By FAIR, Special for USDR
According to a new analysis by the Federation for American Immigration Reform (FAIR), Cost in Translation: English Language Education in the Washington, D.C. Metropolitan Area, the annual price tag for providing Limited English Proficiency (LEP) instruction and other services to illegal aliens residing in the District of Columbia and six Maryland and Virginia school districts now runs about $2.4 billion annually.
These costs will increase due to Obama administration policies, including granting de facto amnesty to younger illegal aliens and their family members, many of which flooded across the southern border last summer. Among the tens of thousands of school-age minors who entered in 2014, about 5,100 have been resettled in the Washington, D.C., metro area. These new arrivals join some 438,000 illegal aliens and about 100,000 U.S.-born children of illegal aliens already living there.
Education is paid for primarily by local governments. In addition to basic educational costs, local school districts have to pick up the costs of language instruction for non-English-speakers, as well as other programs such as free or reduced cost meals for this largely impoverished population.
Among Cost in Translation’s key findings:
- Nearly half, 45.8 percent of the Alexandria, Virginia, public school system’s budget is now devoted to the needs of LEP students who comprise nearly 30 percent of the student body. The Alexandria schools have experienced a 125 percent growth in its LEP population since the 2005-06 school year.
- Fairfax County, Virginia, carries the largest cost burden in the area, spending more than $676 million a year on education and services for more than 33,000 LEP students.
- Montgomery County bears the largest burden among Maryland school districts, spending more than $466 million on LEP students.
- Throughout the D.C. metro area, education costs for LEP students are about 50 percent higher than for English-speaking students. The costs for recently arrived unaccompanied minors are an additional 25 percent higher than other LEP students.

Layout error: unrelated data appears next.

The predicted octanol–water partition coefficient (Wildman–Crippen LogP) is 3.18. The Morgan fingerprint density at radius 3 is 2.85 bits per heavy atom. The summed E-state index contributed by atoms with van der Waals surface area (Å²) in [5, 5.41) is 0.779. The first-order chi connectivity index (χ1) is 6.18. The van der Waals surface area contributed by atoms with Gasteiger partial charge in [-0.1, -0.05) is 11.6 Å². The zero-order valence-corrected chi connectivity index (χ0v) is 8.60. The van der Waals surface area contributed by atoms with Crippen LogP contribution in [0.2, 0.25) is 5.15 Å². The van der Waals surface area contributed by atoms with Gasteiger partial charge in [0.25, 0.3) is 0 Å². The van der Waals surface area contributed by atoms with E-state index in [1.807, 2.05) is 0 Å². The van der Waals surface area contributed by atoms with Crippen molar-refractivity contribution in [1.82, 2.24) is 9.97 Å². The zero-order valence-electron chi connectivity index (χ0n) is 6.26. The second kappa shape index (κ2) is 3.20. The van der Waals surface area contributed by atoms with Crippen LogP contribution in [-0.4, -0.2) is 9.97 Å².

“This case study looks at just one metropolitan area and the burdens imposed by excessive immigration and unchecked illegal immigration on the community’s most vital service to its residents,” noted Dan Stein, president of FAIR. “In almost every corner of our nation, our failed immigration policies are resulting not only in huge costs to local taxpayers, but are diverting vital educational resources away from the needs of other children in those schools. As in the D.C. area, the children short-changed by the money being siphoned to provide for the needs of the LEP population are most often those from disadvantaged communities where educational resources are already strained.
“The negative impact on schools detailed in this report is being compounded by conscious decisions by the Obama administration to encourage and reward illegal immigration,” continued Stein. “Immigration laws exist in this country, and every other nation on Earth, in order to protect the vital interests of our citizens.
“Few interests are more important than the quality of education a society provides to its children. Unfortunately, for families living in the Washington metro area who cannot afford the $36,264 tuition to send their kids to the Sidwell Friends School, these interests are being sacrificed by the policies of this administration, and policies of local governments that place the concerns of illegal aliens above those of other residents,” Stein concluded.
Founded in 1979, FAIR is the country’s largest immigration reform group. With over 250,000 members nationwide, FAIR fights for immigration policies that serve national interests, not special interests. FAIR believes that immigration reform must enhance national security, improve the economy, protect jobs, preserve our environment, and establish a rule of law that is recognized and enforced.